Pomegranate blossoms

Delightful Not Frightful Flora and Fauna Despite Human Phobias

I took photos of spring blossoms in my backyard this week, thrilled by the fabulous flora bounty including cactus, lime, and lemon blossoms, plus the bright red pods that bloom into blossoms to become tasty pomegranates seen in the photo accompanying this blog post.

It turns out it was the perfect endeavor to galvanize me into drafting final chapters of Aliens Watch, seventh novel in my Other Worldly series, which involves protagonist Rowan Layne and her pals visiting the planet Saturn, known as Cultura. Because to those of extraterrestrial origins, it’s lauded for its agricultural bounty (including wine and botanical gin).

Flora in the form of Earth’s pomegranate blossom looks harmless enough despite an odd pod-like appendage, not to mention the rather unusual appearance of its tasty interior fruit bounty, yet I wondered if this lovely bright red flower would look so benevolent if it appeared as the size of a sports car. Like something straight out of a Hollywood horror movie.

Or perhaps it’s the fauna that pollinates blossoms or consumes fruit, if grossly enlarged and perhaps bizarrely hued, who might cause humans to be threatened and fearful by what they don’t understand or recognize.

The very subject I address over several chapters, including how humans on Earth view both bats and opossums in an unnecessarily negative light, finding them frightening, threatening, or ugly and therefore unworthy of existence despite both mammals being harmless to humans and beneficial to ecosystems, including their studious and vital pollination of blossoms.

Without bats, we wouldn’t have mangoes, avocadoes or bananas. No cacao for chocolate or agave for tequila. Without opossums, we’d have 5,000 more harmful ticks each season spreading Lyme disease and preying upon us and our beloved dogs.

Hence, I had some fun with the bat and opossum in imagining their existence on Saturn/Cultura, including extreme variations in size—and appetites. Drawing upon what I found fascinating about flamingoes, I also took poetic license with their color and luminescence. Because flamingoes aren’t born with bright pink feathers. They derive their vibrant hue from carotenoids, which are red, yellow, and orange pigments found in algae and crustaceans flamingoes consume and metabolize. Kind of like Cultura’s ginormous berry-loving opossum…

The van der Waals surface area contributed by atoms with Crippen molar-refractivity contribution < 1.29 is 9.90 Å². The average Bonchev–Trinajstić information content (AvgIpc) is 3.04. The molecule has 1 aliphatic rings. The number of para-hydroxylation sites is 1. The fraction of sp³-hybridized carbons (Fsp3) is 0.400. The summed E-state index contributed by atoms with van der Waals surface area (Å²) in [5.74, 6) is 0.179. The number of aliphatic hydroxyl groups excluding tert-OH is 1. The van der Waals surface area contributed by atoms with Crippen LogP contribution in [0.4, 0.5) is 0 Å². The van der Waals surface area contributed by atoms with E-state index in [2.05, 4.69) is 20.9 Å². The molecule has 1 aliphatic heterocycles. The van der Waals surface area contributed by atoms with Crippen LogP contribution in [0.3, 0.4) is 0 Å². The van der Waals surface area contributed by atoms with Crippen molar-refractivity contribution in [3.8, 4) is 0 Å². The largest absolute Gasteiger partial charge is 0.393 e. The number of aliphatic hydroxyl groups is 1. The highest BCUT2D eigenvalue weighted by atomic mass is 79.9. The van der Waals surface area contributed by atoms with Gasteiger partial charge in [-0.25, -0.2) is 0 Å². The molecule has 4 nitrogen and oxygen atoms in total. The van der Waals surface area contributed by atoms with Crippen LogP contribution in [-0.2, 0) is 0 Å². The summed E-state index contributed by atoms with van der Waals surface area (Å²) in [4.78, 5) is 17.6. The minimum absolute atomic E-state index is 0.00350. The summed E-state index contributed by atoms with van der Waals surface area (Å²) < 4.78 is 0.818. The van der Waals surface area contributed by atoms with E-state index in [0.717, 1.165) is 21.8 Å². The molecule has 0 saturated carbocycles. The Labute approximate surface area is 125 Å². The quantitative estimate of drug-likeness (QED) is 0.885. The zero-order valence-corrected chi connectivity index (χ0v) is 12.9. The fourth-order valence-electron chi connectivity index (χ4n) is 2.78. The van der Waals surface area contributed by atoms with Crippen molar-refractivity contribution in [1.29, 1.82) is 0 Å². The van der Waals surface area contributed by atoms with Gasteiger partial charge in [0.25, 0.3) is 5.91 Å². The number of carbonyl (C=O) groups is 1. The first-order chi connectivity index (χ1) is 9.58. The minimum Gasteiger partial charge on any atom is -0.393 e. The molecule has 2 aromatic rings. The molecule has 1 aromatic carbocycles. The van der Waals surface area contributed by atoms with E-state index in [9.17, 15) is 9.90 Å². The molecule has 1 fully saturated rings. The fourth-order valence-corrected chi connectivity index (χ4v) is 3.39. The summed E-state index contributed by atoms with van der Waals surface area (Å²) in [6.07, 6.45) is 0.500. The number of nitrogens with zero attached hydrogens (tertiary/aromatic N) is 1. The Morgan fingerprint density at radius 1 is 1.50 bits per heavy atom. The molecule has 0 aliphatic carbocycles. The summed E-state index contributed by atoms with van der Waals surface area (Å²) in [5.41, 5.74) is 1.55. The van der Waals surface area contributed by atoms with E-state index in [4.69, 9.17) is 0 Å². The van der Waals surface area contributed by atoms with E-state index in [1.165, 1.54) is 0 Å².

As usual in researching various subjects for Aliens Watch, I found serendipitous connections to previous novel themes. For instance, hummingbirds play a semi-starring role from the very beginning of Rowan Layne’s journey with aliens in Alienable Rights. And while researching bats, which just happen to have extrasensory auditory abilities like Rowan, I came upon what is known as the lesser long-nosed bat.

The lesser long-nosed bat can hover at blossoms like hummingbirds do to feed on nectar, using its three-inch-long tongue, equal to its body length. On Saturn/Cultura this bat will be known as a hover bat. Another larger bat will, like the flamingo, take on a bright and unexpected hue from consumption of its favorite fruit—also one of Rowan’s tropical favorites.

Given that Aliens Watch includes recurring Other Worldly themes of environmental conservation and the folly of humans declaring themselves superior to all other living things including animals (and alien animals), and also touches upon the importance of living in the present and not projecting yourself too far into what the future might hold, the message for this novel is one I find particularly profound:

The natural world has much to teach us about ourselves and the machinations of the universe. Flora and fauna live in the moment, content to address the circumstances they face in the present. Unafraid of what the future may bring. In animal life, there exists the capacity for ferocity as well as tenderness, and from our animal brethren—because we are all animals of varying species—we learn there is a time and place for both.

For now, I must emulate hummingbirds flitting with positive purpose outside my window, pollinating my pomegranate and citrus blossoms, and get busy drafting the dramatic finale of Aliens Watch.

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